A Week in the Life of a Master of Science in Nursing-Entry Student

Typical Week

As a student in the MSN-Entry program, you will spend six semesters working toward taking the RN board (NCLEX) exam.

Portrait of Doerfler Alissa

“The curriculum is fast-paced but doable. I spend a great deal of time doing assignments, studying etc., however, I still find time to workout or watch a movie with my roommates.”

-Alissa Doerfler, MSNE Student

Academic Time

Class Time: 

In the MSN-Entry program, you will spend time in the classroom for lectures, tests, and meetings. The faculty work hard to schedule classes one or two days a week to consolidate your time on campus enabling you to focus your clinical hours on “off days”.

Simulation Lab: 

You will acquire critical thinking abilities while working on case studies, mastering clinical skills, and observing computer-programmed “breathing,” “heart-beating” mannequins in preparation for working with real patients.

MSNE typical week


You will spend more than 900 hours with real patients in a variety of settings including acute-care hospitals, sub-acute nursing care facilities, community-health and public-health organizations. Clinical shifts typically run in 8 or 12-hour blocks and are scheduled for one or two days a week.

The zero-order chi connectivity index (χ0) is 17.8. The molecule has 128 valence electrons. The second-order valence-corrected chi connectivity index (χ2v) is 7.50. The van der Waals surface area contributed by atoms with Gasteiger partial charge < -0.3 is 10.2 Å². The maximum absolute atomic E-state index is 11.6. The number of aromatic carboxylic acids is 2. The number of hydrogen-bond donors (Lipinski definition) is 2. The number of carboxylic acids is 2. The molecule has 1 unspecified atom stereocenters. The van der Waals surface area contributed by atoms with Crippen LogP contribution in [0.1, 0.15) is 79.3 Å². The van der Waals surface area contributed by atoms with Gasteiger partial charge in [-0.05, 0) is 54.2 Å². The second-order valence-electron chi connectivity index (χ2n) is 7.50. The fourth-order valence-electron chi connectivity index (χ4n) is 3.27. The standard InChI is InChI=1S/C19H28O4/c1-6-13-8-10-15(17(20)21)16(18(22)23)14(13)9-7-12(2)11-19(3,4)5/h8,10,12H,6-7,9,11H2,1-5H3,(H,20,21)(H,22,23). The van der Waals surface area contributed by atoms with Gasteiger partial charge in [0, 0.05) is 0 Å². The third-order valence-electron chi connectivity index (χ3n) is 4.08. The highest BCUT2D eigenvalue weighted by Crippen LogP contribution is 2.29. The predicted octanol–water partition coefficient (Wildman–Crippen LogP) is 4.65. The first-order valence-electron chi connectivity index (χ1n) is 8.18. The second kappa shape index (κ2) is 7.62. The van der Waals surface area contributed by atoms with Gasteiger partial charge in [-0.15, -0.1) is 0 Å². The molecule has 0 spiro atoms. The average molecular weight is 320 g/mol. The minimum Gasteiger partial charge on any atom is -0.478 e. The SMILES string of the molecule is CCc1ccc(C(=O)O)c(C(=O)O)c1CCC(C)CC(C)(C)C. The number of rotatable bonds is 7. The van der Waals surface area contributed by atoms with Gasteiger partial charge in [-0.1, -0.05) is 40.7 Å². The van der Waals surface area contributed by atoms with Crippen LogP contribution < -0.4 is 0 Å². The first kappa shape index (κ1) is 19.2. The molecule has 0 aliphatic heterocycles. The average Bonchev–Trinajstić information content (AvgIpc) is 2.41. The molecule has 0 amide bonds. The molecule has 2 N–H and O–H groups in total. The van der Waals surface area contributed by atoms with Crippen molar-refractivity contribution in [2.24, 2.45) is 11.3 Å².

Apart from class, you will complete reading assignments, work on group projects, write papers, and study for exams.

Professional Development:

During the final semester of the program, you will spend a significant amount of time preparing for your RN boards (NCLEX) and first nursing job. You will attend seminars, workshops, and open houses, and participate in community health fairs and high school outreach programs.

Students in class learning
Non-Academic Time

For long weekends or during spring and winter breaks, you can go home to see your family, ski, or maybe take a trip to Las Vegas. There are many cultural and recreational things to do when you live in Southern California, so our students try to take advantage of them when they can.